Pubescent talent does not guarantee later success
The notion that you “have to catch ’em young” in sport is being turned on its head when you look at the Springbok squad. The SA Rugby Union (Saru) has committed to a programme of scouting for future stars from as young as 13 and the progress of those identified is plotted as they make their way through the age-group tournaments until eventually they realise the Springbok dream.
It is a good approach, which I’m sure can be corroborated by any number of earnest sports physicians, yet the facts show nascent talent is no guarantee of later success. Take the Junior Springboks side who won the IRB Junior World Cup in 2012.
At the time, most of them would have been 20 and one would have expected they would now be starting to make an impact in senior rugby.
Some have, notably Handré Pollard and Jan Serfontein, but the majority of these young “world beaters” seem to have lost their way as they have moved into the senior ranks and come up against the harsh reality that the “anointed few” status that enveloped them as juniors has no place in a hard-bitten professional world.
Pollard played in that tournament as a schoolboy and showed the cool head that would make him a Springbok (he played in his second test against Argentina yesterday) and Serfontein emerged as the player of the tournament.
The stocky centre was hailed as “the next Danie Gerber”. But his decision to sign for the Bulls, thereby submitting to their restrictive pattern, seems to have suffocated his natural attributes. He’s now been turned him into a crash-baller rather than the creator of tries his promise had suggested.
Serfontein amazingly already has 12 caps but yesterday he had to sit out at the start to make way for returning captain Jean de Villiers. That, too, is a reality young up-andcomers must deal with – in many instances, coaches prefer experience to promise and often you have to bend the knee to longserving seniors or players with rank.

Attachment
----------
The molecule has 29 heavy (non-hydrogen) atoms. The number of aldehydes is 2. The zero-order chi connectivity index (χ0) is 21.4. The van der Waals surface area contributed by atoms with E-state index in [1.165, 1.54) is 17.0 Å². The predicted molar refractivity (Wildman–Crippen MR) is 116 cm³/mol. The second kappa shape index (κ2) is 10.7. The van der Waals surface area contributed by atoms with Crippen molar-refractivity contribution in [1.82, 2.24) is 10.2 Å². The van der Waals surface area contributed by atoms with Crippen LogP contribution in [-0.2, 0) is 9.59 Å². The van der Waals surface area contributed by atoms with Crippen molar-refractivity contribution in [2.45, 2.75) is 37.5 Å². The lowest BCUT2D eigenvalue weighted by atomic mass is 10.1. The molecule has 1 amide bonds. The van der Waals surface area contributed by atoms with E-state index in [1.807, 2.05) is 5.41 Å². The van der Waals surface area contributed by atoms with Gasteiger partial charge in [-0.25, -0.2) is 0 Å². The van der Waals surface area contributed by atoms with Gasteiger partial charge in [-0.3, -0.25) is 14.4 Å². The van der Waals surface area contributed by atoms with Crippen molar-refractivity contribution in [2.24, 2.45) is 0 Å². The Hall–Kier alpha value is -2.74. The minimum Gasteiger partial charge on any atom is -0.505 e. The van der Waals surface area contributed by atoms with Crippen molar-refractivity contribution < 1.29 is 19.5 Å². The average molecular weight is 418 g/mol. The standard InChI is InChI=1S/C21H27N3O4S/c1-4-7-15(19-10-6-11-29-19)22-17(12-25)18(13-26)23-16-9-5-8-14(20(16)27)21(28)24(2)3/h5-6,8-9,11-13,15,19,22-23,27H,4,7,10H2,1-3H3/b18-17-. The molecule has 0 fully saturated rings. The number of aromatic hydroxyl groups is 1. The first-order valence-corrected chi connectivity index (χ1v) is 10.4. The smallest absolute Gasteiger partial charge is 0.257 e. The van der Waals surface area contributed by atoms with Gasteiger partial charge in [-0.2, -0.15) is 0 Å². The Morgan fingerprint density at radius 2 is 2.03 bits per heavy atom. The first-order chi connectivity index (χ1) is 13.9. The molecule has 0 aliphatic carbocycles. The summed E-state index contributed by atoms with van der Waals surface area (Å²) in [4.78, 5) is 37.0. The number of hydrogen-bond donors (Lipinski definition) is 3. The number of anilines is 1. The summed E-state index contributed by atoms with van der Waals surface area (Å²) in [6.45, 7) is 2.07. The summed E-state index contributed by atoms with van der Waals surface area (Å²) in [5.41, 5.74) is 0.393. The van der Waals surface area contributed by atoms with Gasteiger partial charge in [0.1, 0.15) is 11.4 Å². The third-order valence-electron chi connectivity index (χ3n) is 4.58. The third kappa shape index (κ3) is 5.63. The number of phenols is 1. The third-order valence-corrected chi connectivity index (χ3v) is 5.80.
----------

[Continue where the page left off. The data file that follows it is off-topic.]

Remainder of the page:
Serfontein, Pollard and the unfortunately injured Pieter-Steph du Toit are the only players among the 2012 world champions to have become Springboks.
For the rest, the conversion rate is not impressive. Raymond Ruhle, Kobus van Wyk, Paul Jordaan, Paul Willemse, Steven Kitshoff and, to a lesser extent, William Small-Smith, Wian Liebenberg and Oliver Kebble have gained a foothold in senior rugby – quite a small number out of a group of 31.
Many teenagers are discouraged by not being spotted, but the flip side of the coin shows not only is the policy of committing to players when they are very young flawed but the three Ds – desire, determination and dedication – should never be discounted.
When the Baby Boks were winning their world title in 2012, Lodewyk de Jager was turning out for North-West University’s Under20 side. But he had size and heart and “lood” in his veins, and being given a chance by the Cheetahs transformed into the kind of Springbok debut that suggests he will be around for many more years.
So too Stephan Lewies. The big Sharks man came from the famed northern “lock factory” but was not picked up by the Blue Bulls and ended up at the Sharks academy from whence he made his way into KwaZulu-Natal sides until earning his first Springbok cap against Scotland in Port Elizabeth in June.
Though it is right to have youth programmes, Saru needs to expand the programme to make room for late developers, in particular promising young black players who come from disadvantaged backgrounds, and nurture players for longer rather than cutting them loose after age 20 – perhaps by reintroducing an Under-23 competition.
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